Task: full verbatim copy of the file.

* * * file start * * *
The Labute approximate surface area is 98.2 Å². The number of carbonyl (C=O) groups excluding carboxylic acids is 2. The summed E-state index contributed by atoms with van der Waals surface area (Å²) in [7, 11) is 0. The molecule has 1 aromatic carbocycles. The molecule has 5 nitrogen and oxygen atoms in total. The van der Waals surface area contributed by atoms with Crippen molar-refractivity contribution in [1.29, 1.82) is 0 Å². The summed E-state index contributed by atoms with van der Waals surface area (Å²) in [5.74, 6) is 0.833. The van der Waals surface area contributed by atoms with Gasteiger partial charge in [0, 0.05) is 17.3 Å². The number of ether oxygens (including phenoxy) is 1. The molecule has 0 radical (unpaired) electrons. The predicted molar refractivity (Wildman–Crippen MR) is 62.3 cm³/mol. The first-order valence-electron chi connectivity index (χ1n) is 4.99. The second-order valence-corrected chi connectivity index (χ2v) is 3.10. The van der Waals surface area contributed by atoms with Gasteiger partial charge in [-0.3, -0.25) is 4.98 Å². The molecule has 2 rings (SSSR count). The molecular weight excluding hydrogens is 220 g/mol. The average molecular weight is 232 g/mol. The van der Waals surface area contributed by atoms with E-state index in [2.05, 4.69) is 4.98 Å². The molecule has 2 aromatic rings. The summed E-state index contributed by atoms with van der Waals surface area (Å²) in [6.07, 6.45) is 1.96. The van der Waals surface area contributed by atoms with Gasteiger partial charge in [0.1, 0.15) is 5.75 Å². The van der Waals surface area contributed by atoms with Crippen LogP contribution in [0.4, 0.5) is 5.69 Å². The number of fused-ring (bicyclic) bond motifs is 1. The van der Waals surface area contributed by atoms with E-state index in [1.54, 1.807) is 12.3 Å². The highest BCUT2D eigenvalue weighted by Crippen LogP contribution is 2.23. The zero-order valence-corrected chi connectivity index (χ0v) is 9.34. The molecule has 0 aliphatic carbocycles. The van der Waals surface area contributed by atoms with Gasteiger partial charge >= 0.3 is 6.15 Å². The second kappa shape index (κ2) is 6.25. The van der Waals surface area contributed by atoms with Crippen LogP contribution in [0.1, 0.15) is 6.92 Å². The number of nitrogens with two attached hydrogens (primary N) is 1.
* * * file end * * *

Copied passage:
The Labute approximate surface area is 98.2 Å². The number of carbonyl (C=O) groups excluding carboxylic acids is 2. The summed E-state index contributed by atoms with van der Waals surface area (Å²) in [7, 11) is 0. The molecule has 1 aromatic carbocycles. The molecule has 5 nitrogen and oxygen atoms in total. The van der Waals surface area contributed by atoms with Crippen molar-refractivity contribution in [1.29, 1.82) is 0 Å². The summed E-state index contributed by atoms with van der Waals surface area (Å²) in [5.74, 6) is 0.833. The van der Waals surface area contributed by atoms with Gasteiger partial charge in [0, 0.05) is 17.3 Å². The number of ether oxygens (including phenoxy) is 1. The molecule has 0 radical (unpaired) electrons. The predicted molar refractivity (Wildman–Crippen MR) is 62.3 cm³/mol. The first-order valence-electron chi connectivity index (χ1n) is 4.99. The second-order valence-corrected chi connectivity index (χ2v) is 3.10. The van der Waals surface area contributed by atoms with Gasteiger partial charge in [-0.3, -0.25) is 4.98 Å². The molecule has 2 rings (SSSR count). The molecular weight excluding hydrogens is 220 g/mol. The average molecular weight is 232 g/mol. The van der Waals surface area contributed by atoms with E-state index in [2.05, 4.69) is 4.98 Å². The molecule has 2 aromatic rings. The summed E-state index contributed by atoms with van der Waals surface area (Å²) in [6.07, 6.45) is 1.96. The van der Waals surface area contributed by atoms with Gasteiger partial charge in [0.1, 0.15) is 5.75 Å². The van der Waals surface area contributed by atoms with Crippen LogP contribution in [0.4, 0.5) is 5.69 Å². The number of fused-ring (bicyclic) bond motifs is 1. The van der Waals surface area contributed by atoms with E-state index in [1.54, 1.807) is 12.3 Å². The highest BCUT2D eigenvalue weighted by Crippen LogP contribution is 2.23. The zero-order valence-corrected chi connectivity index (χ0v) is 9.34. The molecule has 0 aliphatic carbocycles. The van der Waals surface area contributed by atoms with Gasteiger partial charge >= 0.3 is 6.15 Å². The second kappa shape index (κ2) is 6.25. The van der Waals surface area contributed by atoms with Crippen LogP contribution in [0.1, 0.15) is 6.92 Å². The number of nitrogens with two attached hydrogens (primary N) is 1.